Another point that I cannot wrap my head around is that Coach Parker and Mr. Lynch believe that 118 is holding back a unified crowd, as if all we do is swear and disparage players. Coach Parker said, “It’s defeating the purpose of having an intimidating arena. Three-quarters of the place goes mute because they don’t want to participate.” Since when was “Go BU,” a frequent chant, vulgar?

Mr. Lynch defended this new ban against seemingly any offensive chant or exclamation to anyone—in any way—by saying, “It’s meant to encourage all 6,300 people in the building to come together and cheer for our team. If we had a good, solid cheer that the students come up with that involved everybody in the building, that would rock.” I didn’t know that the other frequent chant of “Let’s Go Terriers,” was inherently racist or demeaning to a player on the other team.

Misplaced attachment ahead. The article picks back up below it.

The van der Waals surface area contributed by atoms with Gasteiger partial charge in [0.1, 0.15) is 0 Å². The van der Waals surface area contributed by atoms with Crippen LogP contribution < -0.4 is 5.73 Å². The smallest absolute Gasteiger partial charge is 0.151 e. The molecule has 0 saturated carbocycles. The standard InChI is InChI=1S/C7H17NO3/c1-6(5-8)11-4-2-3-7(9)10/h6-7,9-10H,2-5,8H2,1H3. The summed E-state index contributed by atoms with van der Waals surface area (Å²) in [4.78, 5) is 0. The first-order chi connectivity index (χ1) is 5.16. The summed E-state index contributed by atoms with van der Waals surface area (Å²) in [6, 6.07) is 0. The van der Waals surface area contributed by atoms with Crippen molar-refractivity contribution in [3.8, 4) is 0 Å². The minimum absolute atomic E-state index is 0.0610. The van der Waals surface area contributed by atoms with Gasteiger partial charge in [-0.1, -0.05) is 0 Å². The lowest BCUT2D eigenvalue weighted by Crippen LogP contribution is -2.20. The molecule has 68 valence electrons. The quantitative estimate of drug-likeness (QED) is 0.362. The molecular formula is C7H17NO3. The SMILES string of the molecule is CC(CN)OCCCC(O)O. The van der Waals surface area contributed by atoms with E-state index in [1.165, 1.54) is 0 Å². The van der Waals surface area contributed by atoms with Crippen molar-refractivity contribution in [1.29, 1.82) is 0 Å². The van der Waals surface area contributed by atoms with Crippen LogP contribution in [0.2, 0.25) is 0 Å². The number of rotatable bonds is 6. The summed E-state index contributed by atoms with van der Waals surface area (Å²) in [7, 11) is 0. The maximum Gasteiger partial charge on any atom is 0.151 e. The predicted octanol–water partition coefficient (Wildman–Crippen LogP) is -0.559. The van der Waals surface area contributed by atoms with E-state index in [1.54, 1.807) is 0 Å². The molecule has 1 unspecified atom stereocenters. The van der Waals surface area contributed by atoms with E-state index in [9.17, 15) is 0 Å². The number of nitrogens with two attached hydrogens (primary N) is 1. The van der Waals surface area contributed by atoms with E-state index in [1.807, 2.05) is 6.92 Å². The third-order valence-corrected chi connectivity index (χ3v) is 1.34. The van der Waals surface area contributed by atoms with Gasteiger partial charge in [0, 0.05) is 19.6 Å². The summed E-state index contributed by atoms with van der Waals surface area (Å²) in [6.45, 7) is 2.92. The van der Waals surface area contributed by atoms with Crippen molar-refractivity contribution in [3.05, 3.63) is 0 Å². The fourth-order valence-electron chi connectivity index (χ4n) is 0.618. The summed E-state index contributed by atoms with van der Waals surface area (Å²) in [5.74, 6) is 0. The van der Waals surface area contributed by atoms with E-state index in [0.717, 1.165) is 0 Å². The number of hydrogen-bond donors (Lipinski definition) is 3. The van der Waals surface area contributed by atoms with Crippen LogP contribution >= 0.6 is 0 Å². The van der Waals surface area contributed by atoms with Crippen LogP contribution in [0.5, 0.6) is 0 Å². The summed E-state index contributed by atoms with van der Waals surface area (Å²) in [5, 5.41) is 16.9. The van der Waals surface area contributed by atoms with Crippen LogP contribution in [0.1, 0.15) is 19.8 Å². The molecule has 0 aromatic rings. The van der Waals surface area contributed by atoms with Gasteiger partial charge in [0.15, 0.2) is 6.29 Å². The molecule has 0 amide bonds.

There has been an extreme lack of respect from the administration towards the student body ever since we have moved to Agganis Arena. This recent doctrine is focused almost solely at students, with Dean Elmore and Mr. Lynch sitting around the student section, reinforced with more ushers and security. I would surely hope that if a Premium Seat Holder at Agganis Arena © was calling the ref a naughty word, they would be held to the same standard. I fear that this will not happen.

The announcement of the pre-sale of sports pass upgrades to students had to be passed by word of mouth, since an e-mail was sent two days after the pre-sale started. You don’t have to search for reasons to see how the administration values the support from the students. Is it really a good idea to anger the most fervent fans, already smarting from the new “Hockey Mania Brunch and Naptime” season kick off?